After 9-11, Gun Control Loses Firepower
By BETSY HART, Scripps Howard
When a "million moms" turned up in Washington recently to demand more gun-control laws, it wasn't exactly a million. It was more like 3,000 — tops.
Gun control is not an issue in this year's national election, partly because even Democratic presidential candidate John Kerry has mouthed support, sort of, for the Second Amendment.
An extension on the so-called assault-weapons ban was defeated in the Senate in March, to little public outcry. It went down in large part because the ban had not been shown to reduce crime, as advocates had predicted it would.
Sure, every once in a while one hears of a small gun-control victory, or near-victory, in some state legislature, but while gun control was all the rage only a few years ago, now it's sort of on a par with Madonna: Every once in a while she pops up in the news, and you think, "Gee, is she still out there?"
John Lott, perhaps America's foremost expert on gun-control laws, is a scholar at the American Enterprise Institute in Washington and author of "More Guns Less Crime" (University of Chicago Press), among other books. He says the declining interest in the issue of gun control is that we have so much evidence it doesn't work.
Lott points out that 37 states now have "right-to-carry" laws, and nine states allow some persons to carry guns. Although there was widespread panic by gun-control advocates that the growth in such laws over the last decade would cause shootouts at the OK Corral, the fact is that those who carry weapons have shown themselves to be law-abiding. So, Lott argues, this and other "doom and gloom" scenarios about what would happen if we didn't enact stricter gun controls put the gun-control lobby in a bad spot.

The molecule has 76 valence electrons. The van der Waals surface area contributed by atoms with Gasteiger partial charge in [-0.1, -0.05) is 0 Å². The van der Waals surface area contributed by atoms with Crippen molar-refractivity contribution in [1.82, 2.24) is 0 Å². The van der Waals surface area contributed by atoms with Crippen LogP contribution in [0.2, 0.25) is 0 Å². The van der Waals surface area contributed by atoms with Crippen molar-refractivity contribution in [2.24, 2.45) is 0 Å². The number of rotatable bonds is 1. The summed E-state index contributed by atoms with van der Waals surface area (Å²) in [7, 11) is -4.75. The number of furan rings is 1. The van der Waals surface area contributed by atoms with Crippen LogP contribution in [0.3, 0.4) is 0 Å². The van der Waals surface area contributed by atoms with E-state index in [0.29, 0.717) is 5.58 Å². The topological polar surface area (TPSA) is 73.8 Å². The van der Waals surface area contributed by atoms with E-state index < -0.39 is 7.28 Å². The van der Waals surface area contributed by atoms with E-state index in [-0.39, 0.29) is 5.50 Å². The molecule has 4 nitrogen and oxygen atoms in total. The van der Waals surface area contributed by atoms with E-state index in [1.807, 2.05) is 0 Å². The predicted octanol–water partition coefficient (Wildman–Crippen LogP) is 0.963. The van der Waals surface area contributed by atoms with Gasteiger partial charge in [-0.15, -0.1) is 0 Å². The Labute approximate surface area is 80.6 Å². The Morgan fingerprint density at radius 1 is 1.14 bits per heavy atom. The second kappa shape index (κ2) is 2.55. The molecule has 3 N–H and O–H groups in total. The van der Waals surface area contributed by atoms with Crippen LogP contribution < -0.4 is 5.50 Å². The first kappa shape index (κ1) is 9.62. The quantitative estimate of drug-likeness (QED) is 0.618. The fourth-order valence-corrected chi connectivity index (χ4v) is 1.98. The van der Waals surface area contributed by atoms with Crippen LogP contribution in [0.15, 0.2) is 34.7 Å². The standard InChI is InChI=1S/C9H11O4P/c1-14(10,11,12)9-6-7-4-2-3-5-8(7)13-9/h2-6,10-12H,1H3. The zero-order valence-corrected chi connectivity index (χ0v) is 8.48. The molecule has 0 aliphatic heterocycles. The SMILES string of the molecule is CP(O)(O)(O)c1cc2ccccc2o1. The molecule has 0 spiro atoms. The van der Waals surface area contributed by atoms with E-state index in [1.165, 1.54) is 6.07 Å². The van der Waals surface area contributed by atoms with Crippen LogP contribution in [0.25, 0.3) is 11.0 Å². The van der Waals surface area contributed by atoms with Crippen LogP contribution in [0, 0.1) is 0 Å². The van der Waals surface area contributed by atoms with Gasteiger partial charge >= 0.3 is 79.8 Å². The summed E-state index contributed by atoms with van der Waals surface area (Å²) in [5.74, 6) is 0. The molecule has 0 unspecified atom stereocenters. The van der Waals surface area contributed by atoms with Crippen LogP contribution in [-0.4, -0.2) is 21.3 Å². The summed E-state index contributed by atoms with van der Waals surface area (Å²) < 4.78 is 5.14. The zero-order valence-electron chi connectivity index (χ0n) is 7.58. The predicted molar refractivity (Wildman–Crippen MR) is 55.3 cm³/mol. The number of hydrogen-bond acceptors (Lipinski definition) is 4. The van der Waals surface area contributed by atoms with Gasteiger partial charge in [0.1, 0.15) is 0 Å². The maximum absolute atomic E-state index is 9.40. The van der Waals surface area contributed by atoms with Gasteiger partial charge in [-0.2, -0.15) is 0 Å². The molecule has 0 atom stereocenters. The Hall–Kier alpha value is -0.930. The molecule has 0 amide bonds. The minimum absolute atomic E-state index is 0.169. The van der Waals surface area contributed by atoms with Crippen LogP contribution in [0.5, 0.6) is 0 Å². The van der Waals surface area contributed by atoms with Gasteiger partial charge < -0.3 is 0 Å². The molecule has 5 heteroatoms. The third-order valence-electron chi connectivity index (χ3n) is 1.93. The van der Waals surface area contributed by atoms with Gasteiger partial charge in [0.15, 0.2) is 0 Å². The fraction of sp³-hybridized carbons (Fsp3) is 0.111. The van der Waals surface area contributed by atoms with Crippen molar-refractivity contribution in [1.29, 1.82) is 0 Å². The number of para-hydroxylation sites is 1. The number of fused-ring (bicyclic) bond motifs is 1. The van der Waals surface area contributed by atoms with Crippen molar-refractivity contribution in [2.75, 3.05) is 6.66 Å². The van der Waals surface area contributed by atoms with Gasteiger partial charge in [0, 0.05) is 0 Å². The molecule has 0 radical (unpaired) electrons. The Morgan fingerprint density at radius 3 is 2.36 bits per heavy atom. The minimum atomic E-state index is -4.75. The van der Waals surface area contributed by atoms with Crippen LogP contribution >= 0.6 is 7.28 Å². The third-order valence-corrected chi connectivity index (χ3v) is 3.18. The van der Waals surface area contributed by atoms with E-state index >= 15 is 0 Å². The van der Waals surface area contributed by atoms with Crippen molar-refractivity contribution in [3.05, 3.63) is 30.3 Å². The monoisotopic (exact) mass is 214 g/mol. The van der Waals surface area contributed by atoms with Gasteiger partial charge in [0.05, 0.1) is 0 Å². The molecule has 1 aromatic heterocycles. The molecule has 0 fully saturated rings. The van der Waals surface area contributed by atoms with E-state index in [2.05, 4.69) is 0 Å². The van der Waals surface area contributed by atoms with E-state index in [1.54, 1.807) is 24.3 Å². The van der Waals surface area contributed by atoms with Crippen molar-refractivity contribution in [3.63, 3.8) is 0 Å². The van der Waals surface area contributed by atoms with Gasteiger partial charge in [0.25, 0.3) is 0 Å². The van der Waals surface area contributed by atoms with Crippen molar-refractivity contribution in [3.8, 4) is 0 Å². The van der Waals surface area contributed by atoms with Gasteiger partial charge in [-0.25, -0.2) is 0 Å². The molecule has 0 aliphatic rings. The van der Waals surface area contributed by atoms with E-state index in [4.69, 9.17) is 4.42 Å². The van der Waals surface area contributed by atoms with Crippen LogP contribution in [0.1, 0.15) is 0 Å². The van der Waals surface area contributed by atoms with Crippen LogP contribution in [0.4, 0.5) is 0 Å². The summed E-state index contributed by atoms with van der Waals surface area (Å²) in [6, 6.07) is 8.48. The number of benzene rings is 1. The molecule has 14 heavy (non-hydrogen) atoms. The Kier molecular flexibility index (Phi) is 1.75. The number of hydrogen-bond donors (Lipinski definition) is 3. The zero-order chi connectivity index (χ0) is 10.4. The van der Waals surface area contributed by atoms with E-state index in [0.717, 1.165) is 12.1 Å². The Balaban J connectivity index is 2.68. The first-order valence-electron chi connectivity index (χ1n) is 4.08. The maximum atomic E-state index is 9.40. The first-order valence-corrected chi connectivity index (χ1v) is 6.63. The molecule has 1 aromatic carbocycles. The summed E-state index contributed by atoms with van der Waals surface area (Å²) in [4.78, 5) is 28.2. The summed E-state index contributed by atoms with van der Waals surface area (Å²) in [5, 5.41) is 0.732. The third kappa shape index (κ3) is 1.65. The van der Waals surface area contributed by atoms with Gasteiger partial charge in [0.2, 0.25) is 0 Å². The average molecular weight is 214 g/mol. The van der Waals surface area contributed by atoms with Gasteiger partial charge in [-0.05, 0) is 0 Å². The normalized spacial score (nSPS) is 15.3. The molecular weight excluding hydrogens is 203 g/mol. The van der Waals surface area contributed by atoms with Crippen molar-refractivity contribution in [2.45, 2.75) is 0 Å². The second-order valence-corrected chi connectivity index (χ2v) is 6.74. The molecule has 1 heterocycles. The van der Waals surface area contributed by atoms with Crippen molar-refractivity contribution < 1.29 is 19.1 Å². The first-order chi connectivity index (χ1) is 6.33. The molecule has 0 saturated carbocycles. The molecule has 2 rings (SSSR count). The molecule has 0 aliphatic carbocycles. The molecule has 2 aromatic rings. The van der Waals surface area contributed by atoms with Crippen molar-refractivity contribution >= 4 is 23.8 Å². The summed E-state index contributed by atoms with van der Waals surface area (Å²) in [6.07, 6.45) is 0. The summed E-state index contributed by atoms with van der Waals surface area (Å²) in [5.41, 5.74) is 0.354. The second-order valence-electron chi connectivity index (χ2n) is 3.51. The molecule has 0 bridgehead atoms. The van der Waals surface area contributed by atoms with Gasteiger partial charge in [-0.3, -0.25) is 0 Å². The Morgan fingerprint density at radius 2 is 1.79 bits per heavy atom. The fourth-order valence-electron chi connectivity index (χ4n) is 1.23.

So does the international record. Lott shows that crime rose sharply in England after guns were banned, though it had fallen steadily before the ban was in place. Australia saw its crime rates soar after gun-control measures were enacted in 1996. In fact, the most recent crime survey done "shows that the violent-crime rate in England and Australia was twice the rate in the United States."
Gun registration in Canada, Lott notes, has been equally unrewarding for gun -control advocates. It costs 1,000 times more than promised, and a recent poll shows that only 17 percent of Canadians now support it.
All of this evidence does not help the once-very-fashionable gun-control movement in the United States.
Lott is right. But I think there is something else at play, too.
Sept. 11. And once again, this week new warnings about imminent terror threats.
Look, most people don't think Osama or one of his minions is going to come up the home driveway anytime soon.
But the fact remains that gun control was a very popular theme while violent crime rates were falling, as they have for well more than a decade, and people felt pretty safe. Gun control is a luxury that one can afford when one does not feel at risk.
But suddenly, it's a new and dangerous world out there. We perceive ourselves and our families as being in danger. Yes, the risk from terrorists would likely come from a "dirty" bomb, not a "shootout. "
But, just in case ...
One can argue that it's irrational to buy a gun in response to the al Qaeda threat (gun sales did rise dramatically in the weeks and months following 9/11). But, it's not irrational to believe we live in a dangerous world. And that whether the threat comes from overseas or down the street, we can't really count on the government to protect us from danger every minute. We have some responsibility to protect ourselves. Maybe we even understand that we wouldn't want a government that was big enough and powerful enough to protect us every moment.
The rush for ever-stricter gun-control laws has become something of a quaint relic of an earlier, more innocent age.
I'm glad to see that agenda
become something of a thing of the past, for now, anyway. But if I'm at
all right about how we got here, it's a tragedy it had to happen this